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EP09 S03: How You Can Investigate Building Accidents For Free Online to Win Your Case

EP09 S03: How You Can Investigate Building Accidents For Free Online to Win Your Case

Trial Stories Podcast

How You Can Investigate Building Accidents For Free Online to Win Your Case

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Full Transcript:

Hello everyone and welcome to Trial Stories. I’m your host Arkady Frekhtman, a New York city personal injury trial attorney. Today, I’m going to show you how our law firm handles premises liability cases on behalf of clients that we represent. So a premises liability case could be a slip and fall on ice, a trip, and fall due to a raised sidewalk, an accident that happens in an apartment building, a ceiling collapse, or a leak from a ceiling that leads to a fall, or many other types of accidents or injuries that happen in premises or a building of any type.

So the first thing that we do when the clients hire us, is we have a video series that is on YouTube and it’s a recording, and what we do is we’re going to put it into a playlist and we provide it to our clients. It goes on a drip campaign and clients receive one video every two weeks and it’s all about premises liability cases, the type of cases that they care about because it happened to them. Does it answer FAQs like how soon should I go to a doctor? How can I get treatment? Who’s going to pay? How could we do telemedicine during COVID? Then what’s the status of my case? How the process works, how much will my case be worth? What do I need to prove in order to win my case? Can the landlord kick me out of my apartment? Things like that.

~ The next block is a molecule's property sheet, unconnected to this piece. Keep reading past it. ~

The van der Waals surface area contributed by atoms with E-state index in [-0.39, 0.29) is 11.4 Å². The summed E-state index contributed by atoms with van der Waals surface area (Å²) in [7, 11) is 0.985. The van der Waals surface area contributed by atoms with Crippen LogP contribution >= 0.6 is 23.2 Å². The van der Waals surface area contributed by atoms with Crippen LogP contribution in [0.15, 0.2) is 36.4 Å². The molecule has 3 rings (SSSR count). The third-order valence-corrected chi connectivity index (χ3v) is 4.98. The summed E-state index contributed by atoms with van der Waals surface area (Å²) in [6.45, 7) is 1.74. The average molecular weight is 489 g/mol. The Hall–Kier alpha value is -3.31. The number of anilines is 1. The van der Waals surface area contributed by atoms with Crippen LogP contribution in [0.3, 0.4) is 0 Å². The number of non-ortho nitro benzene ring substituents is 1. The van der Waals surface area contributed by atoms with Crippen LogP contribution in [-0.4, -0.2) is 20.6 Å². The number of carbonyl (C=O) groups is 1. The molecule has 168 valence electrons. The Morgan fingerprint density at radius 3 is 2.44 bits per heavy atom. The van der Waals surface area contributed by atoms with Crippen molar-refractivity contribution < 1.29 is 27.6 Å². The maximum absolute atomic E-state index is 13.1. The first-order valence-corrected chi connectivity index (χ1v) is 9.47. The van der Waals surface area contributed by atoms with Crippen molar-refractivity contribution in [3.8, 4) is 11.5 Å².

But what I wanted to focus this video on is to give you some resources, and this is for other personal injury plaintiff’s attorneys, as well as litigants who are pro se. If you want to handle a case on your own without a lawyer and go pro se to court, this is the type of information you would need. There are a lot of public resources out there on the internet that you could use as a weapon to find out information about the defendants, who in premises liability cases, the defendants are usually the landlords, the owners of the property, as well as the tenants or the… I’m sorry, not the tenants, the management companies. The management companies are also the defendants.

So that’s usually where you start. We created this onboarding for our staff, and what they do is they go in here and it basically answers the question, what investigation will my lawyer do to help my lawsuit? We have all these links, like the Department of Buildings, the New York City HPD, which is the Housing and Preservation Department. There’s a website called Who Owns What. So just to start. In the very, very beginning, what we do is we go to the scene of the accident and we look at it ourselves. We take measurements, photos. We speak to witnesses. We find out if there are any witnesses. We get detailed information from our clients, from the witnesses. If it’s a serious case, or if we feel like an expert could help, we hire an expert like an engineer or a safety expert, and they’ll go out and they’ll do their own photos, videos. Then we have an expert on board.